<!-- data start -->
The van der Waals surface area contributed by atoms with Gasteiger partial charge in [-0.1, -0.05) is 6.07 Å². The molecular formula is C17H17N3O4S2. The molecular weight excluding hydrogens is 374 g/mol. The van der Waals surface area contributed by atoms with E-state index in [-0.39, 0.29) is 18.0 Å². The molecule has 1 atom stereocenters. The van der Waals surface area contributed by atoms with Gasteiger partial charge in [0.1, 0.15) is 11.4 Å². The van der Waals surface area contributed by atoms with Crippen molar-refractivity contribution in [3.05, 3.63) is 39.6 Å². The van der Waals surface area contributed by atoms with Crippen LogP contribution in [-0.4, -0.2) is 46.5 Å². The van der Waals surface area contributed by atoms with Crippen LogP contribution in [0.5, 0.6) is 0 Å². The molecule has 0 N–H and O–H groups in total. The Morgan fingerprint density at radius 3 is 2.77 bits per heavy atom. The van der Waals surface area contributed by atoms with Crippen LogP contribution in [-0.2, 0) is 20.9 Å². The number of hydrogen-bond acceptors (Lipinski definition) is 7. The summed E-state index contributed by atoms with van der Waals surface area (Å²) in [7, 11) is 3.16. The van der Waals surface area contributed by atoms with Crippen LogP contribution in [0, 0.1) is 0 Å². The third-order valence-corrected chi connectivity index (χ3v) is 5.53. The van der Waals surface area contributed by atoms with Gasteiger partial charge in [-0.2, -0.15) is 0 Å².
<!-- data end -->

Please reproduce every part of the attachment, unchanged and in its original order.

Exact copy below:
The van der Waals surface area contributed by atoms with Gasteiger partial charge in [-0.1, -0.05) is 6.07 Å². The molecular formula is C17H17N3O4S2. The molecular weight excluding hydrogens is 374 g/mol. The van der Waals surface area contributed by atoms with E-state index in [-0.39, 0.29) is 18.0 Å². The molecule has 1 atom stereocenters. The van der Waals surface area contributed by atoms with Gasteiger partial charge in [0.1, 0.15) is 11.4 Å². The van der Waals surface area contributed by atoms with Crippen molar-refractivity contribution in [3.05, 3.63) is 39.6 Å². The van der Waals surface area contributed by atoms with Crippen LogP contribution in [-0.4, -0.2) is 46.5 Å². The van der Waals surface area contributed by atoms with Crippen LogP contribution in [0.5, 0.6) is 0 Å². The molecule has 0 N–H and O–H groups in total. The Morgan fingerprint density at radius 3 is 2.77 bits per heavy atom. The van der Waals surface area contributed by atoms with Crippen LogP contribution in [-0.2, 0) is 20.9 Å². The number of hydrogen-bond acceptors (Lipinski definition) is 7. The summed E-state index contributed by atoms with van der Waals surface area (Å²) in [7, 11) is 3.16. The van der Waals surface area contributed by atoms with Crippen LogP contribution in [0, 0.1) is 0 Å². The third-order valence-corrected chi connectivity index (χ3v) is 5.53. The van der Waals surface area contributed by atoms with Gasteiger partial charge in [-0.2, -0.15) is 0 Å².